• 286 g rye flour
  • 3 tablespoons brown sugar
  • 1 teaspoon baking powder
  • 2 teaspoons kosher salt
  • 264 g buttermilk

Stirring that together yielded a cohesive, wet dough. I transferred that to a baking sheet with wet hands so the dough wouldn’t stick and patted it into a disk.

After 30 minutes in a 400ºF oven, a cake tester came out clean and it was done.

I wasn’t sure what to expect with this since I didn’t really do any research about all-rye soda breads, but it came out pretty well. The texture was very dense, as you would expect with rye. The flavor was sweet and nutty. Soda bread might be an ideal way to put together a rye loaf, since the low gluten content is always going to limit the airiness you get from fermenting a yeasted bread. But I still wanted to experiment with high-rye sourdoughs.

As for the rest of St. Patrick’s Day dinner, it was lamb stew and colcannon:

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Broccoli-cheese quiche with rye crust

Quiche was on the menu tonight. I decided to try making the crust with rye flour, figuring the toasted/nutty flavors of rye would be good with savory quiche fillings.

In the food processor I combined:

  • 4.3 oz bread flour
  • 2 oz rye flour
  • 1 tsp sugar
  • 1 tsp? kosher salt

After mixing that I added 7 tablespoons of cold butter and processed it till combined, then, with the machine running, drizzled in 6 tablespoons of cold water, which was what it took for the dough to form. That was a little more water than the recipe I was basing this off called for — maybe due to the rye.

I kneaded that together one the counter and formed it in to a disk to chill in the fridge for a couple of hours. It rolled out beautifully:

I chilled the shaped crust for half an hour then baked the shell at 375°F with pie weights for 25 minutes.

Tonight’s filling was steamed broccoli and cheddar and Swiss cheeses, plus the custard base of:

  • 2 eggs and 2 egg yolks
  • 1 cup milk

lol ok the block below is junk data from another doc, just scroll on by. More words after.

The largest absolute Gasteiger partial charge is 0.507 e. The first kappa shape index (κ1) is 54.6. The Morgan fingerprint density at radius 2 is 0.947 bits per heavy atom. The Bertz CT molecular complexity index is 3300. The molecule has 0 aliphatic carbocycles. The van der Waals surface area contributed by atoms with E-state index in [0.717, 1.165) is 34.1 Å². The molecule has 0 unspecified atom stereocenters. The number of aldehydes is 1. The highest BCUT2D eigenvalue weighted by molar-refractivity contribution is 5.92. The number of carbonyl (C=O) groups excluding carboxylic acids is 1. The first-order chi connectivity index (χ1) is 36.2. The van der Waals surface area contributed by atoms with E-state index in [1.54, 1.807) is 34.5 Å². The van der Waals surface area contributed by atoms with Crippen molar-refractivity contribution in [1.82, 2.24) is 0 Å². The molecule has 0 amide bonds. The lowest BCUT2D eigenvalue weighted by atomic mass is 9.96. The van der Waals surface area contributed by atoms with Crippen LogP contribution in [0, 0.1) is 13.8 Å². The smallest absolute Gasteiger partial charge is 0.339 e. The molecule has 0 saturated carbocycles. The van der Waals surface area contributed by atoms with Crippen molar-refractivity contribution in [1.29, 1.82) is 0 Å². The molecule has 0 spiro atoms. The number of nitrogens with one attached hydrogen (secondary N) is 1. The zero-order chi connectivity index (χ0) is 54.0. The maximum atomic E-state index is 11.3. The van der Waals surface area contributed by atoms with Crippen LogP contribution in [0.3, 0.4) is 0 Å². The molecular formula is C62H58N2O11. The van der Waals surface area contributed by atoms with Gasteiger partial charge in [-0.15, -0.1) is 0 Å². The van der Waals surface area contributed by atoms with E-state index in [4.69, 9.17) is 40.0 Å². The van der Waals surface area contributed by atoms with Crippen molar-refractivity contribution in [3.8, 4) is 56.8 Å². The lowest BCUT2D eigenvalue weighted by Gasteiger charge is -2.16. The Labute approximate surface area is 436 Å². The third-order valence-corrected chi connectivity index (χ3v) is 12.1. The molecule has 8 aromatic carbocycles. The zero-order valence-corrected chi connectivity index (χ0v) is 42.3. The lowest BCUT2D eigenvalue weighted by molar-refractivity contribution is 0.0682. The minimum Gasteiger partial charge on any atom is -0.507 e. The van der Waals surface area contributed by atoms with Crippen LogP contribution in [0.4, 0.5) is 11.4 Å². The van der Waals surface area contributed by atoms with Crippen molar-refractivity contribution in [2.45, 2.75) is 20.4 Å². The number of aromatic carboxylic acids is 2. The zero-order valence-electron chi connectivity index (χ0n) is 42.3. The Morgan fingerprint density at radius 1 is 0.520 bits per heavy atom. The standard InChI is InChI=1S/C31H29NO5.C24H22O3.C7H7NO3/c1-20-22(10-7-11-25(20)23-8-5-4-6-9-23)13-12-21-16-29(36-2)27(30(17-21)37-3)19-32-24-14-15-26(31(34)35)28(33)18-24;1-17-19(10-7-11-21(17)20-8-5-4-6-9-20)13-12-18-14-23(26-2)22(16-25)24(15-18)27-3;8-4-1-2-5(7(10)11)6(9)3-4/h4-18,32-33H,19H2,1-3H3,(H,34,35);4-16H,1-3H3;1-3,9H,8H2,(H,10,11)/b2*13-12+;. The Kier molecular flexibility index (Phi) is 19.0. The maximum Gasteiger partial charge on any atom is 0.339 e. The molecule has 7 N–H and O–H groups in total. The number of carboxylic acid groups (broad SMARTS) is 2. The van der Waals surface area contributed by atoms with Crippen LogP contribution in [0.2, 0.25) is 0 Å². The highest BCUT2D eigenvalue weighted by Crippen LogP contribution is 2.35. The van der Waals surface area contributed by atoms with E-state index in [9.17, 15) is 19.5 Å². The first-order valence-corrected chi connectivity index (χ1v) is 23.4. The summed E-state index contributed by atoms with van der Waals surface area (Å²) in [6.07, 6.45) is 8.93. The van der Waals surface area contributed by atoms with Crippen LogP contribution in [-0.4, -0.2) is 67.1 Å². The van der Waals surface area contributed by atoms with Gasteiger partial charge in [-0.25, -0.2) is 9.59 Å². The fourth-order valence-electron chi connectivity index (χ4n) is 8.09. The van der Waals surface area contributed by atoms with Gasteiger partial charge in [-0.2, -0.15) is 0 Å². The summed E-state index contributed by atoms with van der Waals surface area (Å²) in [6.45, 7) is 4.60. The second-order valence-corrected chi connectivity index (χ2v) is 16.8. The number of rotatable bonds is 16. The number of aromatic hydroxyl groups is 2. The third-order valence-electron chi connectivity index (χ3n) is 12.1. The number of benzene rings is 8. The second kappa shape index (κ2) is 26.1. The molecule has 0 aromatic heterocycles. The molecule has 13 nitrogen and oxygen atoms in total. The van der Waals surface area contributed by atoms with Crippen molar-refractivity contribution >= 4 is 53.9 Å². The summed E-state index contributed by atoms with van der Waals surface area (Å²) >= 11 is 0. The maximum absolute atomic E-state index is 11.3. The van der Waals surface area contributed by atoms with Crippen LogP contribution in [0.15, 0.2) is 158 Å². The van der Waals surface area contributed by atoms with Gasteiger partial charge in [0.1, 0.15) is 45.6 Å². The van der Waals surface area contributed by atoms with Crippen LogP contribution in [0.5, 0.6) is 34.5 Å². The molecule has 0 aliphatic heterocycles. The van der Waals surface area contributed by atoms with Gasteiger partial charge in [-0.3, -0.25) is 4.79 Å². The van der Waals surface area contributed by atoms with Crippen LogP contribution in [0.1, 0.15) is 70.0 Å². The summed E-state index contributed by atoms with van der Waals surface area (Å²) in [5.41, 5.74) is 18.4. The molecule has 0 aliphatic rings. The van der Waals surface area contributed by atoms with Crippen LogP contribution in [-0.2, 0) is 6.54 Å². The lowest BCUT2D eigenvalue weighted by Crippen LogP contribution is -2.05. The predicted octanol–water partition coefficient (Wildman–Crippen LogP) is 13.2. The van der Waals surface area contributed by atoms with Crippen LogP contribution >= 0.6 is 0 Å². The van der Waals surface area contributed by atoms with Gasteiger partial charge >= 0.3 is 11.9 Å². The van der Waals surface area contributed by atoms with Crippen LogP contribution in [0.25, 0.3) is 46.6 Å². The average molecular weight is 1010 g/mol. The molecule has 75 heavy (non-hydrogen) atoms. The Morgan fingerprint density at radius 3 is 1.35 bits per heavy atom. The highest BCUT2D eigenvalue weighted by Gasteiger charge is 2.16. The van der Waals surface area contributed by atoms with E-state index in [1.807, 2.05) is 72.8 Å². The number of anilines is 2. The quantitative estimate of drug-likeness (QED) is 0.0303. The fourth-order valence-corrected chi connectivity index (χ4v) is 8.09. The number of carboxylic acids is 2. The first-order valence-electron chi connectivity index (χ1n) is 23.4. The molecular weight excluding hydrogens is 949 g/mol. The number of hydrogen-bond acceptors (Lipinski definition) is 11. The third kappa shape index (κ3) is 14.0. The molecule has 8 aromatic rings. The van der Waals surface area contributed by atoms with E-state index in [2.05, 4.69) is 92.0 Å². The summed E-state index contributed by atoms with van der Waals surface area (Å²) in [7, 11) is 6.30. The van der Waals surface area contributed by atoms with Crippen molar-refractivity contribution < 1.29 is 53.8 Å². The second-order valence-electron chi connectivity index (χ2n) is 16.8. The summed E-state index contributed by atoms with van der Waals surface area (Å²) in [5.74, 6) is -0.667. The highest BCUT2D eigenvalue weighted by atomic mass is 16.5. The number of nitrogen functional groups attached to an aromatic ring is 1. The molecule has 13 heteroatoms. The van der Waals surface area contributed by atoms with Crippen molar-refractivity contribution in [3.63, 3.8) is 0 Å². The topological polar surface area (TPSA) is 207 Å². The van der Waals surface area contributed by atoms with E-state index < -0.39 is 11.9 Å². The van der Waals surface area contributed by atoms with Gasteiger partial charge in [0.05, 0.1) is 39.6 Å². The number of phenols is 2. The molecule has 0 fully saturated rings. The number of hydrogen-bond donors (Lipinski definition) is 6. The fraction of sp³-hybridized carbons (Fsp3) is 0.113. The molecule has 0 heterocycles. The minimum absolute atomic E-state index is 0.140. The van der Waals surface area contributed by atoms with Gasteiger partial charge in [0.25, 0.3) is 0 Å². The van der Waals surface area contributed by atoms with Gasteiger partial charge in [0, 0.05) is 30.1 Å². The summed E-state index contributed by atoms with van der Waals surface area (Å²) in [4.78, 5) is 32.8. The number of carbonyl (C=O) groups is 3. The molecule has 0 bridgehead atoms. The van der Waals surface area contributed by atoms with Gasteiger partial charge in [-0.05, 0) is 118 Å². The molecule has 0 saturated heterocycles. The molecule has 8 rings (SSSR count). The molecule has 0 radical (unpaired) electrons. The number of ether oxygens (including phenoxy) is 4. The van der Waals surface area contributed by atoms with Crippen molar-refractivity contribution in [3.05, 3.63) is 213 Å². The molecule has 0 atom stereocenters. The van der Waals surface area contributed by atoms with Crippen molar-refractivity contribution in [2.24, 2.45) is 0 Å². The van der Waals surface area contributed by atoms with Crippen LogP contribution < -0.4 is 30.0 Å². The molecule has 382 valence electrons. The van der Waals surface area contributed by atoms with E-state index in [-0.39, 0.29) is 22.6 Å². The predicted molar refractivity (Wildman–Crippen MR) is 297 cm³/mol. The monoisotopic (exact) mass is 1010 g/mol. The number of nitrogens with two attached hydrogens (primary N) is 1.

• 1 cup cream
  • Salt, black pepper, smoked paprika and cayenne

I baked the filled quiche for 35 minutes. It needed a little longer — the middle was still pretty liquid when we cut into it.

The rye crust tasted great and also made the quiche feel more substantial or hearty. I will try this again and experiment with increasing the portion of rye flour. I also want to try a rye crust on a fruit pie.

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Hearth Breads in a Toaster Oven

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Blast pork loin at high heat

I’ve struggled with the best way to cook pork loin, which tends to come out dry (there’s not a lot of fat in it). Tonight, I think I figured out the solution:

Blast it at high heat till it’s almost done.

I’ve tried the low and slow approach, with a sear at the end, but it always comes put tough and dry. I bet cooking it sous vide would be great, but you’ve got to plan ahead.

Tonight, or this afternoon rather, I put a frozen 1.5 lb pork loin (I doubt the weight really matters, since heavier loins tend to just be longer but have the same diameter) in salt water to brine. Then I put the loin on a pan in a 425° toaster oven (our oven is gone, but that’s another story). I upped the temperature to 450 after 45 minutes because I got impatient, and the center of the loin hit 125°F after an hour total cooking time. I let it rest ten minutes and sliced it.

So going forward with pork loin (which, honestly, I mostly avoid in favor of shoulder), it’s a hot, quick roast.